What We Learn From Anesthesia Malpractice Claims

December 5, 2023
Improper management of anesthesia leads to patient harm

A 61-year-old man with a recurrent retinal tear in his left eye saw his eye surgeon, who recommended repeat surgery to repair the retina. Near the end of the surgical procedure, the patient coughed against the endotracheal tube, struck his left eye on the surgical microscope, and sustained an intraocular hemorrhage and eye damage, which resulted in the near total loss of sight in his left eye. The man also sustained disfigurement of his left eye and had to undergo enucleation and replacement of the eye.

The man filed a malpractice claim against the anesthesiologist, alleging insufficient anesthesia during the procedure, which allowed him to cough while on the operative table. The anesthesia documentation did not mention the harm event, although the event was noted in the operative note by the surgeon.

The experts who reviewed the case were critical of the care the anesthesiologist provided, indicating the anesthesia dosages were low. The case was settled with a payment made to the man on behalf of the anesthesiologist.

Top allegations in anesthesia malpractice claims

In an analysis of our malpractice claims, allegations triggering anesthesia cases are #6 in both occurrence and cost. The top allegations involved in anesthesia claims include improper management of the patient and improper performance of anesthesia. Tooth damage due to intubation or extubation represents 34% of claims but accounts for only 1% of costs.

Top Anesthesia Allegations

Top Contributing Factors

All graphs represent former Constellation, Inc. malpractice claims reviewed as of 12/31/2020

Top contributing factors involved in anesthesia claims

Contributing factors are the factors that lead to patient harm and are amenable to risk mitigation strategies. A single harm event can, and usually does, involve multiple contributing factors. The number one contributing factor in anesthesia claims is technical skill issues, including known procedural risks. With over two-thirds of claims involving technical skill factors, having effective informed consent discussions with patients using a patient-centered, shared decision-making approach can reduce unrealistic or unmet expectations from the patient. A robust credentialing and privileging process, as well as a peer review process, can help ensure the technical skill and competency of anesthesia clinicians.

Strategies to mitigate anesthesia harm events

  • Obtain a detailed medical history, including allergies, medications and previous experiences with anesthesia.
  • Perform a comprehensive physical examination to identify any potential risks or contraindications, including assessing the patient’s airway, breathing and circulation to determine the most suitable anesthesia plan.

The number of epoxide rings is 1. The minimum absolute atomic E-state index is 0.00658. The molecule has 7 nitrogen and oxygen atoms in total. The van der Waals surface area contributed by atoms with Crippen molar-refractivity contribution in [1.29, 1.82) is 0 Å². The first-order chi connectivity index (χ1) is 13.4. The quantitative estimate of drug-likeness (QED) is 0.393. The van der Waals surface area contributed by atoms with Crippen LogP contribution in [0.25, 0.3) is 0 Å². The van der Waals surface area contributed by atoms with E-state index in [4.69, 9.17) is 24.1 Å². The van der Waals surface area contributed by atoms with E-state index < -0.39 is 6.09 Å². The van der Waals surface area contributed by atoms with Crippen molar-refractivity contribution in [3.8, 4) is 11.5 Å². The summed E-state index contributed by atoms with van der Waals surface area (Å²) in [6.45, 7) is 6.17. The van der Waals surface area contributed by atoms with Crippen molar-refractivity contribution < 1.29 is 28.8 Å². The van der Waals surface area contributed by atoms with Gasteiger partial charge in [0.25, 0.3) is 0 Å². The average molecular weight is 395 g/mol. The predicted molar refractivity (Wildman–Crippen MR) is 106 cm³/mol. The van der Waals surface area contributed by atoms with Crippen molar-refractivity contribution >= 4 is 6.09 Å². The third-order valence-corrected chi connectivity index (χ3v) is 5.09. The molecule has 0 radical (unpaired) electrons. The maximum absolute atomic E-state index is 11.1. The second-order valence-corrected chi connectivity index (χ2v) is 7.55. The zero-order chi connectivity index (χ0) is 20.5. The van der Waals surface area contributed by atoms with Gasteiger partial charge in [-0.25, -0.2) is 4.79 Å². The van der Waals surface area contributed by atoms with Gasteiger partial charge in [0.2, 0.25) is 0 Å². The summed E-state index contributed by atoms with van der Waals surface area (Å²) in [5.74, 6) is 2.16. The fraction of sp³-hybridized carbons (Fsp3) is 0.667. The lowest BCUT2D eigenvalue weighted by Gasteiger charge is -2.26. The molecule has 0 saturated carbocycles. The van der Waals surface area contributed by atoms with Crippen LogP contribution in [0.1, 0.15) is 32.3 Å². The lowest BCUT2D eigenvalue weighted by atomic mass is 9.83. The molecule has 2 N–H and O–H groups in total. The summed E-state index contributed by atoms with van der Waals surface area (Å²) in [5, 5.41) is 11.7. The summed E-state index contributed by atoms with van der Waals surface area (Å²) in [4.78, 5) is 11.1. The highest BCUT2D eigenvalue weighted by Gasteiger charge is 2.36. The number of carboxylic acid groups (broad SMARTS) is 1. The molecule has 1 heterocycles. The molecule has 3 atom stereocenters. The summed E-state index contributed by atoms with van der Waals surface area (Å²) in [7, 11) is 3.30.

• Have a comprehensive discussion with the patient about risks (including dental risks), complications and benefits of the anesthesia plan, and what to expect postoperatively. Encourage patients to disclose all relevant information about their health that could impact the anesthesia plan.
  • Document thorough risk evaluations and informed consent discussions in the patient medical record.
  • Ensure clear and open communication among the anesthesia team, surgical team and other healthcare providers involved in the patient’s care. Discuss any concerns or specific patient conditions that may impact the anesthesia plan.
  • Apply a failure mode and effects analysis (FMEA) to anesthesia care processes (e.g., pre-anesthesia evaluation, procedure selection, airway management, medication management) to identify potential adverse outcomes and to improve care.
  • Ensure anesthesia clinician technical skill and competency with a robust credentialing and privileging process, as well as a peer review process. Verify and validate clinician privileges before each procedure.
  • Be prepared for emergencies with well-defined protocols and access to necessary medications and equipment. Conduct regular drills to practice responding to anesthesia-related emergencies.
Risk reports

Our risk reports analyze malpractice claim data on a variety of topics and specialties, including anesthesia. Each risk report shares insights to help reduce harm events and malpractice claims. Download the Anesthesia Risk Report.  

Are you a client? Sign in to MyAccount to access exclusive client versions of our risk reports. The expanded risk reports share actionable insights and strategies you can utilize to help reduce harm events and malpractice claims. After you sign in to MyAccount, follow Risk Resources > Tools & Resources > Publications > Risk Reports. You also have access to a host of Bundled Solutions (in Risk Resources) that cover a wide variety of topics to assist you in your risk mitigation efforts.

Curi’s risk mitigation resources and guidance are offered for educational and informational purposes only. This information is not medical or legal advice, does not replace independent professional judgment, does not constitute an endorsement of any kind, should not be deemed authoritative, and does not establish a standard of care in clinical settings or in courts of law. If you need legal advice, you should consult your independent/corporate counsel. We have found that using risk mitigation efforts can reduce malpractice risk; however, we do not make any guarantees that following these risk recommendations will prevent a complaint, claim, or suit from occurring, or mitigate the outcome(s) associated with any of them.

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